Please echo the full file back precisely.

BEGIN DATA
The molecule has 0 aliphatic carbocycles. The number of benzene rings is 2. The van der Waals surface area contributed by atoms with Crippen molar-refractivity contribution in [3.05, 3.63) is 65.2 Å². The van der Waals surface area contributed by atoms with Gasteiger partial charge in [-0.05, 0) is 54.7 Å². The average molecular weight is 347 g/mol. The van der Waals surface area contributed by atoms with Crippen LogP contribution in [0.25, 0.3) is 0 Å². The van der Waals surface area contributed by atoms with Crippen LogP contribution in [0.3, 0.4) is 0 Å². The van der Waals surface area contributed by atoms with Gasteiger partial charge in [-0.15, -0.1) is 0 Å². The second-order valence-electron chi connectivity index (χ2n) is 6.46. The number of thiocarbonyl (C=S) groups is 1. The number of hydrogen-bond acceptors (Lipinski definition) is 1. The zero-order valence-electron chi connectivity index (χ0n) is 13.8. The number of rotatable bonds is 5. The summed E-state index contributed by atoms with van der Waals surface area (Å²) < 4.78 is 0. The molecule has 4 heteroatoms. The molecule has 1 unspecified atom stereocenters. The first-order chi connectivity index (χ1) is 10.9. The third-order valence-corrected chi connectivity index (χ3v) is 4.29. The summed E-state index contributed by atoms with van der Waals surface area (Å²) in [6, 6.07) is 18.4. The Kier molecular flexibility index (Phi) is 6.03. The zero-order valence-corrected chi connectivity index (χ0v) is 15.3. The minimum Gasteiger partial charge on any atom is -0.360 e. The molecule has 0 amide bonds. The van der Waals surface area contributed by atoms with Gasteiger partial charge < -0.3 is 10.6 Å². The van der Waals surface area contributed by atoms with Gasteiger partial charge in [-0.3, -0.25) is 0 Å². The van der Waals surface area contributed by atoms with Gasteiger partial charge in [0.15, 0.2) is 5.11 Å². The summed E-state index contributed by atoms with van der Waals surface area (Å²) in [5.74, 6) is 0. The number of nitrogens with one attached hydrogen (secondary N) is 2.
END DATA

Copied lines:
The molecule has 0 aliphatic carbocycles. The number of benzene rings is 2. The van der Waals surface area contributed by atoms with Crippen molar-refractivity contribution in [3.05, 3.63) is 65.2 Å². The van der Waals surface area contributed by atoms with Gasteiger partial charge in [-0.05, 0) is 54.7 Å². The average molecular weight is 347 g/mol. The van der Waals surface area contributed by atoms with Crippen LogP contribution in [0.25, 0.3) is 0 Å². The van der Waals surface area contributed by atoms with Crippen LogP contribution in [0.3, 0.4) is 0 Å². The van der Waals surface area contributed by atoms with Gasteiger partial charge in [-0.15, -0.1) is 0 Å². The second-order valence-electron chi connectivity index (χ2n) is 6.46. The number of thiocarbonyl (C=S) groups is 1. The number of hydrogen-bond acceptors (Lipinski definition) is 1. The zero-order valence-electron chi connectivity index (χ0n) is 13.8. The number of rotatable bonds is 5. The summed E-state index contributed by atoms with van der Waals surface area (Å²) < 4.78 is 0. The molecule has 4 heteroatoms. The molecule has 1 unspecified atom stereocenters. The first-order chi connectivity index (χ1) is 10.9. The third-order valence-corrected chi connectivity index (χ3v) is 4.29. The summed E-state index contributed by atoms with van der Waals surface area (Å²) in [6, 6.07) is 18.4. The Kier molecular flexibility index (Phi) is 6.03. The zero-order valence-corrected chi connectivity index (χ0v) is 15.3. The minimum Gasteiger partial charge on any atom is -0.360 e. The molecule has 0 amide bonds. The van der Waals surface area contributed by atoms with Gasteiger partial charge < -0.3 is 10.6 Å². The van der Waals surface area contributed by atoms with Gasteiger partial charge in [-0.3, -0.25) is 0 Å². The van der Waals surface area contributed by atoms with Gasteiger partial charge in [0.15, 0.2) is 5.11 Å². The summed E-state index contributed by atoms with van der Waals surface area (Å²) in [5.74, 6) is 0. The number of nitrogens with one attached hydrogen (secondary N) is 2.